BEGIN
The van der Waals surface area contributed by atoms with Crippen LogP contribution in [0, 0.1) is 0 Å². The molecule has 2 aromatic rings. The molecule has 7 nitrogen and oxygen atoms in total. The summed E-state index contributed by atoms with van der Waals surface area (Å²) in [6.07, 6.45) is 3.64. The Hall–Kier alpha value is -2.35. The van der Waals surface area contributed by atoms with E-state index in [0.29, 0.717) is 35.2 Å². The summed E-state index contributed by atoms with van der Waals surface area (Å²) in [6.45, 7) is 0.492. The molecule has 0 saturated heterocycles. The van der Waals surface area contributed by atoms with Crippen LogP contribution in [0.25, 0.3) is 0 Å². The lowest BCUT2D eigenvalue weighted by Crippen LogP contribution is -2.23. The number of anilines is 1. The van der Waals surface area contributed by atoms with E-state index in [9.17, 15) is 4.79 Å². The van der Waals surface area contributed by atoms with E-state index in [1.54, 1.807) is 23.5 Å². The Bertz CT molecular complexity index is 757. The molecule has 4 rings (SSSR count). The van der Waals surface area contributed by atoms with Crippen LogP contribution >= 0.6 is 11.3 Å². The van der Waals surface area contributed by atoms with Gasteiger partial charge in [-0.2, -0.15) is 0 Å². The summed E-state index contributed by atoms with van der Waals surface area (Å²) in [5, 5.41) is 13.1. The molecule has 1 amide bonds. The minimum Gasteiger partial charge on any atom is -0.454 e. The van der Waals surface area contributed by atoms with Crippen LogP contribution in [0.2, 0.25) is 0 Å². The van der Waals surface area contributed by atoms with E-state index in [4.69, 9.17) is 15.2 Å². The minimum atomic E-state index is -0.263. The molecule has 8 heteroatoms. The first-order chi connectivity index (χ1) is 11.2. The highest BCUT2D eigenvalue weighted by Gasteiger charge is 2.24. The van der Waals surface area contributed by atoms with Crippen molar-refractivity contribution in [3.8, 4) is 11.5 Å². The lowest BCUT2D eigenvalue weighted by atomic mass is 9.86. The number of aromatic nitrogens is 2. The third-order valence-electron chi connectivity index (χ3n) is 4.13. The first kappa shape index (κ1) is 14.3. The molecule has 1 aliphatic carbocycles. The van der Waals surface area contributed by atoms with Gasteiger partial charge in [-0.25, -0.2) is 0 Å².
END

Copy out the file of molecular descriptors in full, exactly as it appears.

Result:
The van der Waals surface area contributed by atoms with Crippen LogP contribution in [0, 0.1) is 0 Å². The molecule has 2 aromatic rings. The molecule has 7 nitrogen and oxygen atoms in total. The summed E-state index contributed by atoms with van der Waals surface area (Å²) in [6.07, 6.45) is 3.64. The Hall–Kier alpha value is -2.35. The van der Waals surface area contributed by atoms with E-state index in [0.29, 0.717) is 35.2 Å². The summed E-state index contributed by atoms with van der Waals surface area (Å²) in [6.45, 7) is 0.492. The molecule has 0 saturated heterocycles. The van der Waals surface area contributed by atoms with Crippen LogP contribution in [0.25, 0.3) is 0 Å². The lowest BCUT2D eigenvalue weighted by Crippen LogP contribution is -2.23. The number of anilines is 1. The van der Waals surface area contributed by atoms with E-state index in [9.17, 15) is 4.79 Å². The van der Waals surface area contributed by atoms with E-state index in [1.54, 1.807) is 23.5 Å². The Bertz CT molecular complexity index is 757. The molecule has 4 rings (SSSR count). The van der Waals surface area contributed by atoms with Crippen LogP contribution >= 0.6 is 11.3 Å². The van der Waals surface area contributed by atoms with Gasteiger partial charge in [-0.2, -0.15) is 0 Å². The summed E-state index contributed by atoms with van der Waals surface area (Å²) in [5, 5.41) is 13.1. The molecule has 1 amide bonds. The minimum Gasteiger partial charge on any atom is -0.454 e. The van der Waals surface area contributed by atoms with Crippen LogP contribution in [0.2, 0.25) is 0 Å². The van der Waals surface area contributed by atoms with E-state index in [4.69, 9.17) is 15.2 Å². The minimum atomic E-state index is -0.263. The molecule has 8 heteroatoms. The first-order chi connectivity index (χ1) is 11.2. The highest BCUT2D eigenvalue weighted by Gasteiger charge is 2.24. The van der Waals surface area contributed by atoms with Crippen molar-refractivity contribution in [3.8, 4) is 11.5 Å². The lowest BCUT2D eigenvalue weighted by atomic mass is 9.86. The number of aromatic nitrogens is 2. The third-order valence-electron chi connectivity index (χ3n) is 4.13. The first kappa shape index (κ1) is 14.3. The molecule has 1 aliphatic carbocycles. The van der Waals surface area contributed by atoms with Gasteiger partial charge in [-0.25, -0.2) is 0 Å².